Right of Reply: Roger Lewis

Classic FM's managing director responds to claims by Nicholas Kenyon that the radio station underestimates the British public
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The Independent Culture
The 1999 Proms programme is admirable: a celebration of Beethoven, Brahms and Mozart and a concert dedicated to music from the movies. There's a nice compilation CD on sale, too. It features extracts from Sibelius's Symphony No 5, Beethoven's Fifth and Holst's The Planets.

Movie Music. Compilation CDs. Well, all very Classic FM, but funded with a million-pound budget of public money - by the BBC.

Despite BBC brickbats about understating the public's tastes, Classic FM continues to plough its singular furrow, fully conscious of its responsibilities. Introduction, accessibility, education and entertainment lie at our core. Our work in the field of music education went a considerable way towards earning yet another Sony award nomination. Our continuing appeal to a growing audience of under-14s has prompted the Government to explore areas with its own youth music trust and Classic FM.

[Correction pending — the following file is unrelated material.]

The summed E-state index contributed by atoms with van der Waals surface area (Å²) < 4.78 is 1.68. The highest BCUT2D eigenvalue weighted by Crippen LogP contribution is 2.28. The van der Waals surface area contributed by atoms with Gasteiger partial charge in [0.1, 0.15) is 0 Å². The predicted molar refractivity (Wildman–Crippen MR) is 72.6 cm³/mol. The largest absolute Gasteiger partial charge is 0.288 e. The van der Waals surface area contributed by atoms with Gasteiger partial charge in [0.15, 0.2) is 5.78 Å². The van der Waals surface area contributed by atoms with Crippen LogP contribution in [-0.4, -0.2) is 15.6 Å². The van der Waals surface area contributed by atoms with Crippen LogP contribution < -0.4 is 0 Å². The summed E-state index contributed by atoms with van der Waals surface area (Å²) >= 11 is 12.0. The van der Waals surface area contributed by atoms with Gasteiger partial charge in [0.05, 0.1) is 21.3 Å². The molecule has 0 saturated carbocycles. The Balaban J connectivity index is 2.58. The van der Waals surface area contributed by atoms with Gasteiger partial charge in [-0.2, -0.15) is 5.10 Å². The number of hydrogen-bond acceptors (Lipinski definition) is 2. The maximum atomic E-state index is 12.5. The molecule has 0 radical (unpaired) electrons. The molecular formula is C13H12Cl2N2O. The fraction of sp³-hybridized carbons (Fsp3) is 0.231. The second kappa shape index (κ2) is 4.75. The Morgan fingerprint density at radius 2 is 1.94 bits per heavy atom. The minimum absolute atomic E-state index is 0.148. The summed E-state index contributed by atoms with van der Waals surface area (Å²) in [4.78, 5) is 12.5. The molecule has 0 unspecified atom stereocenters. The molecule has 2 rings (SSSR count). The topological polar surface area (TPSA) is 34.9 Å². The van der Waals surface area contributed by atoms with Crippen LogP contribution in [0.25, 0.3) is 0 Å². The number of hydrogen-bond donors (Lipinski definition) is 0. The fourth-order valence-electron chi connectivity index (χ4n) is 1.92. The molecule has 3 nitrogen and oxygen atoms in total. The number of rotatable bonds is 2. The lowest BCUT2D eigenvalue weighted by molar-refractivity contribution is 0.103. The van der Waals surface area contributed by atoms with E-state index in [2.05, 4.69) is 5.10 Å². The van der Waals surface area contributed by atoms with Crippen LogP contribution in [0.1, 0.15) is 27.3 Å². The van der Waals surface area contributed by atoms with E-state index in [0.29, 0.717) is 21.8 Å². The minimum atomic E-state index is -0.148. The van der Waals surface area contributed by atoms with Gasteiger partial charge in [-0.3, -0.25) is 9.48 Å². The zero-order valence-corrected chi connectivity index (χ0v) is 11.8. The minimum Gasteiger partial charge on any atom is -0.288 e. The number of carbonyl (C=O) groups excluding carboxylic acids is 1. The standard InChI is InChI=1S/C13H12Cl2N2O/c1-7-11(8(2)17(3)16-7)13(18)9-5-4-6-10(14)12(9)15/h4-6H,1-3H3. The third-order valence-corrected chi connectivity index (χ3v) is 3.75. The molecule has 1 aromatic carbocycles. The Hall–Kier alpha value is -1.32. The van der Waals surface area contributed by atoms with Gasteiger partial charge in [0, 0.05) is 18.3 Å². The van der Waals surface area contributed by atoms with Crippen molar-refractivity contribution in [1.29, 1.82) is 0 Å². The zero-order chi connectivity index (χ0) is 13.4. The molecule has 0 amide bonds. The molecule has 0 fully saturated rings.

This month alone, Classic FM launches the search for Music Teacher of the Year, will sponsor the inaugural Education Award of the Royal Philharmonic Society and will broadcast its Salisbury's Youth Orchestra initiative. Programme changes promise to enhance the breadth of our music output and further enrich the listener experience. They include an ambitious, 13- part Music of the Millennium showcase. We also launch our concerts division with 12 live events around the country. More than 5 million people a week access classical music through Classic FM. At long last, at the end of this century, a relationship with a mass audience has been created for the art form. This surely should be complimented, supported and celebrated.